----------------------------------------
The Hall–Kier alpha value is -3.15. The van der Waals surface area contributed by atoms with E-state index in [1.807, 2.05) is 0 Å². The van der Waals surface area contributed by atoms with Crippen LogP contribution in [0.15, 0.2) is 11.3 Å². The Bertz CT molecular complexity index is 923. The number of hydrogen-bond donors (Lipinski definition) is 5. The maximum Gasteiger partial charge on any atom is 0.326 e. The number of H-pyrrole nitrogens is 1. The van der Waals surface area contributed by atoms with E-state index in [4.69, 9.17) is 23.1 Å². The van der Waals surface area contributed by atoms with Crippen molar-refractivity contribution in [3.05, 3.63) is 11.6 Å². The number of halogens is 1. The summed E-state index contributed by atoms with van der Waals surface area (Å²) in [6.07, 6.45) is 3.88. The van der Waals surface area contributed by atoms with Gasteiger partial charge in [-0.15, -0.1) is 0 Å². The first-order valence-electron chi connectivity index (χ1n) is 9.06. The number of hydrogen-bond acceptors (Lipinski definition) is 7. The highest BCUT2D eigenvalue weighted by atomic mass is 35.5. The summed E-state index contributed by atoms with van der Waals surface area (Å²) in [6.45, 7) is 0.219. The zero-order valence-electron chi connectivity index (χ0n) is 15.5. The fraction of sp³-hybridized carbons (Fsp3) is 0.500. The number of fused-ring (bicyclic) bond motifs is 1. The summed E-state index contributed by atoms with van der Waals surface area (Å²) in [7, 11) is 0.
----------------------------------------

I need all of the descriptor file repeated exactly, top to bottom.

The Hall–Kier alpha value is -3.15. The van der Waals surface area contributed by atoms with E-state index in [1.807, 2.05) is 0 Å². The van der Waals surface area contributed by atoms with Crippen LogP contribution in [0.15, 0.2) is 11.3 Å². The Bertz CT molecular complexity index is 923. The number of hydrogen-bond donors (Lipinski definition) is 5. The maximum Gasteiger partial charge on any atom is 0.326 e. The number of H-pyrrole nitrogens is 1. The van der Waals surface area contributed by atoms with E-state index in [4.69, 9.17) is 23.1 Å². The van der Waals surface area contributed by atoms with Crippen molar-refractivity contribution in [3.05, 3.63) is 11.6 Å². The number of halogens is 1. The summed E-state index contributed by atoms with van der Waals surface area (Å²) in [6.07, 6.45) is 3.88. The van der Waals surface area contributed by atoms with Gasteiger partial charge in [-0.15, -0.1) is 0 Å². The first-order valence-electron chi connectivity index (χ1n) is 9.06. The number of hydrogen-bond acceptors (Lipinski definition) is 7. The highest BCUT2D eigenvalue weighted by atomic mass is 35.5. The summed E-state index contributed by atoms with van der Waals surface area (Å²) in [6.45, 7) is 0.219. The zero-order valence-electron chi connectivity index (χ0n) is 15.5. The fraction of sp³-hybridized carbons (Fsp3) is 0.500. The number of fused-ring (bicyclic) bond motifs is 1. The summed E-state index contributed by atoms with van der Waals surface area (Å²) in [7, 11) is 0.